Dec 19, 2012 1:00am PST
when we saw it. it's nbc's chief foreign correspondent richard engel, looking a little disheveled, a little less groomed than usual, but as you can see, looking like himself. on the left this is ghazi balkiz and john klooister, a long-time nbc news photographer. these three men were able to appear live on the "today" show, fife days after being kidnapped and held in captivity in syria. just hours before this shot of them this morning, they were freed by a syrian rebel group who rescued them from an unknown group that had taken them and that had held them for five, long, horrible days. the rebel group not only rescued these three, they then took responsibility for driving them to the border and getting them safely out of syria. they were in syria in the first place to cover the war there. this is footage of richard's last piece for nbc news before the kidnapping happened. richard and his team are veterans in this field. they've been working together for a decade in just about every corner of the world you can imagine, including long stints covering the war in iraq. also the war in
Dec 18, 2012 4:00pm EST
in tragedy for our network. nbc nbc news corporate den richard engel is speaking for the first time since syrian kidnappers released him and his production team. bullets were flying as they made their escape overght in the middle of a fire fight along the northwestern boarder with turkey. this started last thursday when the news team crossed into syria from turkey. engel says at least a dozen gunmen jumped out of the reese and captured them. engel believes the kidnappers were part of syrian president al assad's regime which has been struggling to stay in power in the face of a rebel uprising twins 2011. engel described what happened after the ambush. >> reporter: they kept us blindfolded, bound, we weren't physically beaten orator toured. it was lot of psychological torture, threats of being killed, the -- kidnappers saw this checkpoint, started -- a gunfight and two of the kidnappers were killed. we climbed out of the vehicle and the rebels took us. >> my family, my brother, my parents, my wife. when we were preede yesterday, rescued by the rebels, one of the happiest moments of my life.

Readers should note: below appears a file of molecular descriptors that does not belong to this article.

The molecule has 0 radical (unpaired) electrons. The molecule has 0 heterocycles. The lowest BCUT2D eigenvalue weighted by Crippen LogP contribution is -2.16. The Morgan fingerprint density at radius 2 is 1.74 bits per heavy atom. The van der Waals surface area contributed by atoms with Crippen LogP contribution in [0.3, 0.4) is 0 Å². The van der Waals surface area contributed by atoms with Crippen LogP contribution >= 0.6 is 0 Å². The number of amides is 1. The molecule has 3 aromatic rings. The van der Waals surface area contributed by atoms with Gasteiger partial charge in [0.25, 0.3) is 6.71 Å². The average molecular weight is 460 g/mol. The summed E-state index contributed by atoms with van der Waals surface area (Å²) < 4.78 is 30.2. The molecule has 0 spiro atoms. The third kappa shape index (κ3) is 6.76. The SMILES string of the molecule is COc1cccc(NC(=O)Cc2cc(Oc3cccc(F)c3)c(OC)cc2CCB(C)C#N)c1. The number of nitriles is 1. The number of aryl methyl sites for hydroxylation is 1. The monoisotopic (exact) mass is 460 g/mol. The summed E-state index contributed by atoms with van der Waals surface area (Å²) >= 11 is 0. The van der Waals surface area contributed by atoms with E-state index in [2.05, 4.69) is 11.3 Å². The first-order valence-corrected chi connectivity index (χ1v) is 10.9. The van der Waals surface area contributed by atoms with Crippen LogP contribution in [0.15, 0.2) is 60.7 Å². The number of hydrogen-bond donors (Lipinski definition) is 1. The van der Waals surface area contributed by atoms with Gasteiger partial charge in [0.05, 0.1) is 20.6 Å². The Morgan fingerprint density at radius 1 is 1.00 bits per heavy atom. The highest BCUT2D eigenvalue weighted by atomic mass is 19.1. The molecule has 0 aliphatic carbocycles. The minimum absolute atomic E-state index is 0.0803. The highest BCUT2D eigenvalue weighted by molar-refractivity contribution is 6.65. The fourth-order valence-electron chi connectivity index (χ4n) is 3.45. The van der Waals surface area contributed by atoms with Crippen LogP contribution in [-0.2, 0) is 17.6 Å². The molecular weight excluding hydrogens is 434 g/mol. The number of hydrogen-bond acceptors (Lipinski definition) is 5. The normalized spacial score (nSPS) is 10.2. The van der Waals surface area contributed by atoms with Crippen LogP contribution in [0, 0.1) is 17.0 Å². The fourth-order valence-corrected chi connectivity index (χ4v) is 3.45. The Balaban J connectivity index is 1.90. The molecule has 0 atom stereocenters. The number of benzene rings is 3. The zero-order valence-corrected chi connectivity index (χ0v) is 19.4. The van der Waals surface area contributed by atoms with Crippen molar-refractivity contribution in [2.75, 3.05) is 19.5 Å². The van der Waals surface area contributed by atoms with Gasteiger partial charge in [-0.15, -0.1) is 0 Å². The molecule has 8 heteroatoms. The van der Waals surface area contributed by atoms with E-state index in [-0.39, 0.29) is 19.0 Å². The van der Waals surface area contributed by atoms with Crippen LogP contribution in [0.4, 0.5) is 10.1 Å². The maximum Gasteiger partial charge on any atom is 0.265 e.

Dec 18, 2012 10:00am PST
for being here. nbc news correspondent richard engel and his crew are out of syria after a harrowing ordeal. we've been there. that's why every bit of financial advice we offer is geared specifically to current and former military members and their families. [ laughs ] dad! dad! [ applause ] ♪ [ male announcer ] life brings obstacles. usaa brings advice. call or visit us online. we're ready to help. megyn: new details on an nbc reporter captured in syria. he's describing how the rebels kept his team blindfold and tied up. he says they were not physically beaten but suffered a lot of psychological torture including threats of being killed. >> reporter: richard engel says they were escorted by a group of rebels in an area they thought was controlled by rebels when armed gunmen sympathetic to the government jumped out, heavily armed, they grabbed them and put them in a container truck. he says his cap towards were supporting the syrian government and executed one of the rebel escorts on the spot. he says they were taken to a series of safe house and they were blindfold and bound. >>
Dec 9, 2012 6:30pm EST
of government forces. our chief foreign correspondent richard engel has made his way inside syria. he filed this report from the outskirts of syria's largest city aleppo. >> reporter: the people are stuffering, but also showing a tremendous amount of resilience, this house was bombed by mistake, the people who lived here lived next to a rebel commander. now they're homeless. but aside from the damage, and there is extensive damage in this part of syria, just on the outskirts of the city of aleppo, there's also tremendous economic difficulties. the syrian currency is worth about half of what it was when this war started. a loaf of bread costs about -- despite all of that, the rebels are making advances, they are pushing on to president assad's military bases, surrounding his military bases. that's no hope here for a diplomatic solution, the rebels don't want one, they say the only solution they will accept is a military victory. >>> tonight defense officials fell our pentagon correspondent jim miklaszewski that a u.s. navy s.e.a.l. was killed during the rescue operation of an american doctor